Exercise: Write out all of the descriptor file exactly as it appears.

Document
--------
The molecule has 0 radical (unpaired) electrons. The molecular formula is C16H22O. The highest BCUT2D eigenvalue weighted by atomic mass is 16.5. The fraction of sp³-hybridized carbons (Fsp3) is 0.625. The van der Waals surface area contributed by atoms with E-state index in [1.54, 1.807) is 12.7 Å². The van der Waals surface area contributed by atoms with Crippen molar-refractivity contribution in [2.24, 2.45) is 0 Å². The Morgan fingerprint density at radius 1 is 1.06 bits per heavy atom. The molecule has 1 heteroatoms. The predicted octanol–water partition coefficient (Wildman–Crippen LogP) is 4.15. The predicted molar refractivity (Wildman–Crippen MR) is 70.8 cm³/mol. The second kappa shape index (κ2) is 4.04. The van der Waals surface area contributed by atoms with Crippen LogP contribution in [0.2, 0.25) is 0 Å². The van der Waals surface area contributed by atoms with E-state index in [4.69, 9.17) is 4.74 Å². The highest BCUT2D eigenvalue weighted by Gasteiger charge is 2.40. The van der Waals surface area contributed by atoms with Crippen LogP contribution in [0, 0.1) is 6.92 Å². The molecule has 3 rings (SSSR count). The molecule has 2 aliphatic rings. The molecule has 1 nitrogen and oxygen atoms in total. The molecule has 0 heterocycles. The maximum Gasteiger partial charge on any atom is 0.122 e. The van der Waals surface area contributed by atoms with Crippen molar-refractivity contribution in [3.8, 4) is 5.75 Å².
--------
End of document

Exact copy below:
The molecule has 0 radical (unpaired) electrons. The molecular formula is C16H22O. The highest BCUT2D eigenvalue weighted by atomic mass is 16.5. The fraction of sp³-hybridized carbons (Fsp3) is 0.625. The van der Waals surface area contributed by atoms with E-state index in [1.54, 1.807) is 12.7 Å². The van der Waals surface area contributed by atoms with Crippen molar-refractivity contribution in [2.24, 2.45) is 0 Å². The Morgan fingerprint density at radius 1 is 1.06 bits per heavy atom. The molecule has 1 heteroatoms. The predicted octanol–water partition coefficient (Wildman–Crippen LogP) is 4.15. The predicted molar refractivity (Wildman–Crippen MR) is 70.8 cm³/mol. The second kappa shape index (κ2) is 4.04. The van der Waals surface area contributed by atoms with Crippen LogP contribution in [0.2, 0.25) is 0 Å². The van der Waals surface area contributed by atoms with E-state index in [4.69, 9.17) is 4.74 Å². The highest BCUT2D eigenvalue weighted by Gasteiger charge is 2.40. The van der Waals surface area contributed by atoms with Crippen LogP contribution in [0, 0.1) is 6.92 Å². The molecule has 3 rings (SSSR count). The molecule has 2 aliphatic rings. The molecule has 1 nitrogen and oxygen atoms in total. The molecule has 0 heterocycles. The maximum Gasteiger partial charge on any atom is 0.122 e. The van der Waals surface area contributed by atoms with Crippen molar-refractivity contribution in [3.8, 4) is 5.75 Å².